Crime in Chicago has reached epic proportions, retailers are in a mass exodus and citizens have had just about enough.

A would-be shopper pauses to look into a looted and vandalized Bloomingdale’s store on Wabash Avenue. (Stephen Hogan)

Nervous local and state politicians in Chicago Illinois, Democrats all, are on the horns of a fundamental dilemma.

That human beings tend to be self-deceiving is a well-known and documented flaw in human nature and facing reality, as it actually is, isn’t really our strong suit. We tend to deny uncomfortable truths until they become too painful to ignore.

That crime is up in Chicago is no secret; no one is in denial about that. According to the FBI, the murder rate nationwide is up 30% from last year. Rates of violent crime and property crime have also sharply increased.

No where is this more apparent than in Chicago- with the possible exception of Portland. Rather than a 30% increase in the murder rate, Portland has seen an 83% increase.

The only reason Chicagoans have it worse is because crime was already high in Chicago. After last year, the increase in crime in Chicago is palpable. People are fearful. Violent crime, always a nagging problem in Chicago, has grown by epic proportions over the last 18 months and the temptation to blame it all on COVID-19 is well-nigh overwhelming.

Some Chicago city leaders can’t resist it; that reach for an easy answer. All those angry calls fielded by Chicago elected officials- from constituents, business owners, from the victims of violent crimes, other elected officials, members of the media: Everyone wants answers about why crime has gotten so out-of-control in Chicago.

Blaming COVID-19 is the easiest out because it has the solution to the problem baked-in: At some point, we are bound to get a handle on COVID-19. The idea that Chicago’s crime problem will then go away, or at least return to a level city leaders found manageable, is a nice idea.

But it isn’t reality. And there are only two types of politicians in Chicago now, and neither of them are conservative in any sense of the word: There are politicians in Chicago who still blame COVID-19, fearing it isn’t true and there are politicians in Chicago who blame COVID-19 and know it’s not true.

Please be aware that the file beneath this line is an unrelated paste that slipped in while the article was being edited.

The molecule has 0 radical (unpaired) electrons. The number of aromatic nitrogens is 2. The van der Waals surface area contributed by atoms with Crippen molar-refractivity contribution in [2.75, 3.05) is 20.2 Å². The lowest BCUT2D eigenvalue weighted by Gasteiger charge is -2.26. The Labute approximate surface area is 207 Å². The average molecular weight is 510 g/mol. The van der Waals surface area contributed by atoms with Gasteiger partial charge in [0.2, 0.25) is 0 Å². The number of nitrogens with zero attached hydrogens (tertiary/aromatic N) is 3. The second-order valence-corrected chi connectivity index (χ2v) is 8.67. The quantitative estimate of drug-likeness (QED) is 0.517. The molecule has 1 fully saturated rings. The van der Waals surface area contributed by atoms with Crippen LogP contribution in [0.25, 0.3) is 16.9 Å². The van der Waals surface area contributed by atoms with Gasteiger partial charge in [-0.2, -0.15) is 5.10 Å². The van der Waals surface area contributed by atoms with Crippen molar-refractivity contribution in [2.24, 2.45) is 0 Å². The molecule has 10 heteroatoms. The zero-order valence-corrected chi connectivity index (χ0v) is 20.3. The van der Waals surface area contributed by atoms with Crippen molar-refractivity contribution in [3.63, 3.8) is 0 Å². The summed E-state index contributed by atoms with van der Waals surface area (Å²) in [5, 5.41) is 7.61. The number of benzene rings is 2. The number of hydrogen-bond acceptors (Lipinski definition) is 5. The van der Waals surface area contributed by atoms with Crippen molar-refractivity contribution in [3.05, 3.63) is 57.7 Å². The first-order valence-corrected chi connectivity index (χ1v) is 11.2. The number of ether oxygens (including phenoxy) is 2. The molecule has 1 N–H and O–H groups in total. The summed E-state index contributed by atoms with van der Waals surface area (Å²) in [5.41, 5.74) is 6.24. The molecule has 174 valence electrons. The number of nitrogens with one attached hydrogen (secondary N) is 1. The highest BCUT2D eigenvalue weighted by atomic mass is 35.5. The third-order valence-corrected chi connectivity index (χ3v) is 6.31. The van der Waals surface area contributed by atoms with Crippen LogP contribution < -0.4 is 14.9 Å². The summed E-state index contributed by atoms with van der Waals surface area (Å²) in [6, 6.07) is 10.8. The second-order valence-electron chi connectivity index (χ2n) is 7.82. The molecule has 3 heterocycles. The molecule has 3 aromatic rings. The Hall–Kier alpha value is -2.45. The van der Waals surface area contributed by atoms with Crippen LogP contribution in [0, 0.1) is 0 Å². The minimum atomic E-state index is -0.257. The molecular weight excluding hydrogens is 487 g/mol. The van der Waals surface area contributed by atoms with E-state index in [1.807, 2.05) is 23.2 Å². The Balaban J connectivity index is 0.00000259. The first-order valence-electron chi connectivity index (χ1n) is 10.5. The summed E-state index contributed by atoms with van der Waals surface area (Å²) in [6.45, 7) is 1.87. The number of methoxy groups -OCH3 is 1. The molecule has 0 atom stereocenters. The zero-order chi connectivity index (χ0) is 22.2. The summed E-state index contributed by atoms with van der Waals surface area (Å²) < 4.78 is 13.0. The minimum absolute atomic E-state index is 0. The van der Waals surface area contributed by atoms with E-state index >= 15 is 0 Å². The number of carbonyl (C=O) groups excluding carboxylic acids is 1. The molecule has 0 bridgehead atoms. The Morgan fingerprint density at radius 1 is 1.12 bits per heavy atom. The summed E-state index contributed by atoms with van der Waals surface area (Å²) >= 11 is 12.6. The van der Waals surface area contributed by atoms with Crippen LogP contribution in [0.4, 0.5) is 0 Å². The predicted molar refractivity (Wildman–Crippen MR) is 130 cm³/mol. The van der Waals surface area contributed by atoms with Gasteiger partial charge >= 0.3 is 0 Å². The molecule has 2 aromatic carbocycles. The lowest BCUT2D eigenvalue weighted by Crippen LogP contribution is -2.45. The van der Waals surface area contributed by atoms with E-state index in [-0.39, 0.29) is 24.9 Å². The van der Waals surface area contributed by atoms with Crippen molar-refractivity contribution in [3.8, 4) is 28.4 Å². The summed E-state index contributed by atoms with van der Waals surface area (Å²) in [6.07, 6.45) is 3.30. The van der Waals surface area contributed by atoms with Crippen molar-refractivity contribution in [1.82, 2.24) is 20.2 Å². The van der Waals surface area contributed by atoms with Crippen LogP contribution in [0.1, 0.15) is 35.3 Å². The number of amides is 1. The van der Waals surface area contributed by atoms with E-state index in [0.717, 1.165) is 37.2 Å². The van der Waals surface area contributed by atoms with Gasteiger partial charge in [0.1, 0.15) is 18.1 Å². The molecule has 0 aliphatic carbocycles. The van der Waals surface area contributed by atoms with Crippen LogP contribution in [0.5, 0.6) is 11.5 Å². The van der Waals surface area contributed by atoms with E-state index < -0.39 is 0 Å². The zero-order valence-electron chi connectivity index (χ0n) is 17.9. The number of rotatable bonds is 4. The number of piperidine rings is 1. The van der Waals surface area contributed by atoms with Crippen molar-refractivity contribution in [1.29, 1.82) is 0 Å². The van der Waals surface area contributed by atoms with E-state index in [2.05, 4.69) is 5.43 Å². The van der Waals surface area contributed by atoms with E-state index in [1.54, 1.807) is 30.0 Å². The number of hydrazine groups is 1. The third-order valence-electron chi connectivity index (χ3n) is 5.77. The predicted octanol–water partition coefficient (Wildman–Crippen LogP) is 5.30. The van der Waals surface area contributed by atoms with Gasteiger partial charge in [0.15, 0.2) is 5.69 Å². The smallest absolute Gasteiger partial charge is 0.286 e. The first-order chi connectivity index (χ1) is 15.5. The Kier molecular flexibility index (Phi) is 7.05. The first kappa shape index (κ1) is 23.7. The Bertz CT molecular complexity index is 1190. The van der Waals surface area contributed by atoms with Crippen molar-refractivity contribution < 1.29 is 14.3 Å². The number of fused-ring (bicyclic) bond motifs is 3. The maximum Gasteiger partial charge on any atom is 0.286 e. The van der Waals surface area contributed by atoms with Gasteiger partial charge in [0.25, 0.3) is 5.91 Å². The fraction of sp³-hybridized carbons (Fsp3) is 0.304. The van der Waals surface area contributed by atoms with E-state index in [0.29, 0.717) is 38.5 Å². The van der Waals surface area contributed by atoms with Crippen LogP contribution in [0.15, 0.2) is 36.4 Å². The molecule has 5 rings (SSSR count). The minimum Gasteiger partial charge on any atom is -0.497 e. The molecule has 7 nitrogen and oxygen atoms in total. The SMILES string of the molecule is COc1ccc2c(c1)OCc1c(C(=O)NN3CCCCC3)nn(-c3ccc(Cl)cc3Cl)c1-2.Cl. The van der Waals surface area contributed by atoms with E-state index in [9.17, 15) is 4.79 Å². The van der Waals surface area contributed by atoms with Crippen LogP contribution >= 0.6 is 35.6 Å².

If Chicago were an island, COVID-19 could possibly be to blame for the wave of crime sweeping it; but it’s not.

COVID-19 happened all over the world, all over the U.S.

Others countries experienced a sharp decrease in crime during these last 18 months- as well they should have. With more people staying home, less crime makes more sense. Plenty of places in the U.S. saw similar decreases.

Not Chicago, though. And not every city. Large metropolitan areas like Seattle, Portland, Washington, D.C., New York City, and San Francisco have seen skyrocketing rates of crime over the past year.

If these increases in crime corresponded in any way with COVID-19 rates it would be one thing; But they don’t. Places hardest hit by COVID-19 infections, places with the highest numbers of deaths and hospitalizations haven’t all seen rising rates of crime; and vice versa.

Chicago politicians want to believe COVID-19 caused the crime wave because they want to believe getting a handle on the virus- a problem many people are actively doing something about- will solve Chicago’s crime problem- which no one is doing anything about.

This is a self-delusion. COVID-19 rates have gone up in Chicago, they’ve gone down, they’ve gone up, they’ve gone down. Crime has only gone one direction, the direction it continues to go, whatever COVID-19 does: Up.